“Ambulance is coming,” Spoke said, his voice oddly gentle.
“Call….” He’d missed someone. Damn it. He held the phone out to Spike and frowned.
“Joyce?” Spike suggested, taking the phone.
“And Giles.” Yes, that was who he missed. Xander traded the phone for his cell phone. While Spike explained to Joyce, as best he could, what was happening, Xander called his grandfather.
“I’ll be on the next flight out,” William said as soon as Xander got out the words “Mom” and “hospital”. “Use the emergency credit card if they start talking about money.”
William sounded as scared as Xander, and he caved.
“Call my cell with updates. I’ll check as soon as I land.”
By now, Xander was standing next to the front door while the EMTs argued over the best way to move the TV so they could transport his mom.
“Joyce will meet you at the hospital.” Spike’s voice startled him, soft breaths across Xander’s ear indicating how close the vampire was standing. The folder of papers he’d sent Spike for slipped into his hand. “Giles is looking for Buffy. He’ll be along too.”
“Thanks,” Xander said, his voice barely above a whisper, his eyes fixed on his mom.
“Who was that on the phone?”
“Mom’s father.” The words slipped out before he remembered he hadn’t told his friends about his family in Kansas. Well, that secret would be out soon enough.
They let him stay with his mom while she stabilized for surgery. So he was there when her eyes blinked open, wincing at the florescent overhead lights of the Sunnydale ER.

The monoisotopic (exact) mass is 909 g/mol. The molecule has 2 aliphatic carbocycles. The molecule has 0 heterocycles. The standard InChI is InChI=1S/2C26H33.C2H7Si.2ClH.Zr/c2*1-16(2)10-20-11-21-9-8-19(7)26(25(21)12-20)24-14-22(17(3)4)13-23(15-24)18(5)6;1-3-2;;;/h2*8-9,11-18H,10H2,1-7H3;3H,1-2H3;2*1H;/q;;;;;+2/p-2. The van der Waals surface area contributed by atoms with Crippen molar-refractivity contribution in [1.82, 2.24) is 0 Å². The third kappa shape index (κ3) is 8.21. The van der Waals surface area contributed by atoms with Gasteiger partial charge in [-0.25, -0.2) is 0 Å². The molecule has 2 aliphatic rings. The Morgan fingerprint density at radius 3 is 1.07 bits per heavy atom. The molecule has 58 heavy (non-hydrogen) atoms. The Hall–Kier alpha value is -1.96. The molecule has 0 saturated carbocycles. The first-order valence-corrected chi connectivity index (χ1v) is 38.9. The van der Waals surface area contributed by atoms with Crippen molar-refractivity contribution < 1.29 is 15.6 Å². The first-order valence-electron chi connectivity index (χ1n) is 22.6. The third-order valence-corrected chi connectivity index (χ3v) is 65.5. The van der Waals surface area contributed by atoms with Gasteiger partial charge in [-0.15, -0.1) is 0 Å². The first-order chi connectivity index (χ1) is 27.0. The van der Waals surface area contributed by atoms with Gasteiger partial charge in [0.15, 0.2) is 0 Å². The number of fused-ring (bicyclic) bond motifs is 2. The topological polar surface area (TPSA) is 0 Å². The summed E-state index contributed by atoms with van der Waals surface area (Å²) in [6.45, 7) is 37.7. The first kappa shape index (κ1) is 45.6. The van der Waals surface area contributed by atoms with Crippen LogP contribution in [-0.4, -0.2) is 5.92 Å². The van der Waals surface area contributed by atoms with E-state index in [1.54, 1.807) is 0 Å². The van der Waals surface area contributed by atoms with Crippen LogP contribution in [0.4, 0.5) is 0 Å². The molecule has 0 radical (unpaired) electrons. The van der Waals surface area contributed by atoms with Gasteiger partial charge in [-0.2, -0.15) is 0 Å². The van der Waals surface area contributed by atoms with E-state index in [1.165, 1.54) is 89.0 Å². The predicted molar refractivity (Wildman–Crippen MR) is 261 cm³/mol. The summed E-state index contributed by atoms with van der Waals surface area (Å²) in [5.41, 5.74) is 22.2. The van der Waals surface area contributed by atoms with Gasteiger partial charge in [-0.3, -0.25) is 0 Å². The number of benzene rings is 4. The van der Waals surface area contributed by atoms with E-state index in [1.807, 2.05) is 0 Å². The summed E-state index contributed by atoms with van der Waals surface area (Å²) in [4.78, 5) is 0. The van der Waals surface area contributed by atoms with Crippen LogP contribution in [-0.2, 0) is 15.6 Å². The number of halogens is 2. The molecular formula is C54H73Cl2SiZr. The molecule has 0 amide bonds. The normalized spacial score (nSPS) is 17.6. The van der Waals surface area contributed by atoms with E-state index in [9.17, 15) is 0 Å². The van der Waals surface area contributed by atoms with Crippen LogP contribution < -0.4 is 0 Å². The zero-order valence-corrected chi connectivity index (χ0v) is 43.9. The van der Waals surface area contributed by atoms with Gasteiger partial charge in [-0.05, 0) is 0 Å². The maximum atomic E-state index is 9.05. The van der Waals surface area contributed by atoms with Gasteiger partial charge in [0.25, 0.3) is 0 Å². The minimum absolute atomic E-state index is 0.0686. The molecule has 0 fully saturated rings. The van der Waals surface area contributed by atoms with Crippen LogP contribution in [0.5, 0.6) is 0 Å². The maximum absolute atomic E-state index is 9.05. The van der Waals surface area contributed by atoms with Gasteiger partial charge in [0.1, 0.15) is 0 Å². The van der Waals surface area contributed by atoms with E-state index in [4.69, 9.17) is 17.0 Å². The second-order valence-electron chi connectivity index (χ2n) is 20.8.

“It’s okay,” he whispered, holding her hand tight and shading her eyes with his free hand. “You’re at the hospital.”
“Don’t speak. You’re…” Shit, what should he say? “You’re gonna be okay.”
Her green eyes were full of pain, and pain killers, but she looked up at him and smiled a lopsided smile past the bruises.
“You look so like him.”
“Shhh, Mom. Just rest.” He never liked hearing how much he looked like his father.
Her head shook slowly from side to side. He tried to stop her as they weren’t sure about a concussion and there was no way she needed her brains scrambled any more, but she just smiled again.
“Not him, not that bastard. Your father.”
Xander frowned. “What? No, Mom, it can wait. You need to conserve your strength.”
“He was so handsome, with those warm brown eyes.” She tried to lift her free arm, and hissed when the probable broken bones within told her not to do that. “I never told Tony about those weeks with Marcelle.”
But she didn’t reply, slipping back into unconsciousness with a soft sigh.
It was well past dawn when William arrived. Xander had been huddled in the waiting room for hours, Joyce always at his side and sometimes one or another of his friends. Anya kept trying to lurk helpfully, but her lack of understanding of human social cues led to more snappishness from everyone than comfort.
He stood as soon as he spotted his grandfather in the doorway, but froze after that move. William was less inhibited and strode straight over, wrapping Xander up in a hug. And he held him even as damp tears trickled down to wet Xander’s shirt.
Finally, William stepped back. “How is she?” he asked softly. “You haven’t called since before I landed.”
“We don’t…” Xander took a deep breath. “She’s out of surgery. There were broken bones, internal bleeding. They took out her spleen and gallbladder. She’s… she stable for now. They’ll let us see her soon.”
“Thank God you were there, son.”
A tear trickled down Xander’s cheek, but he couldn’t seem to let go further even as his heart threatened to tear in two. “I was downstairs… I should have realized sooner. I… I’m sorry. I should have realized—”
William pulled him back into a hug. “Hush. You didn’t know. You couldn’t know. And you were in time.”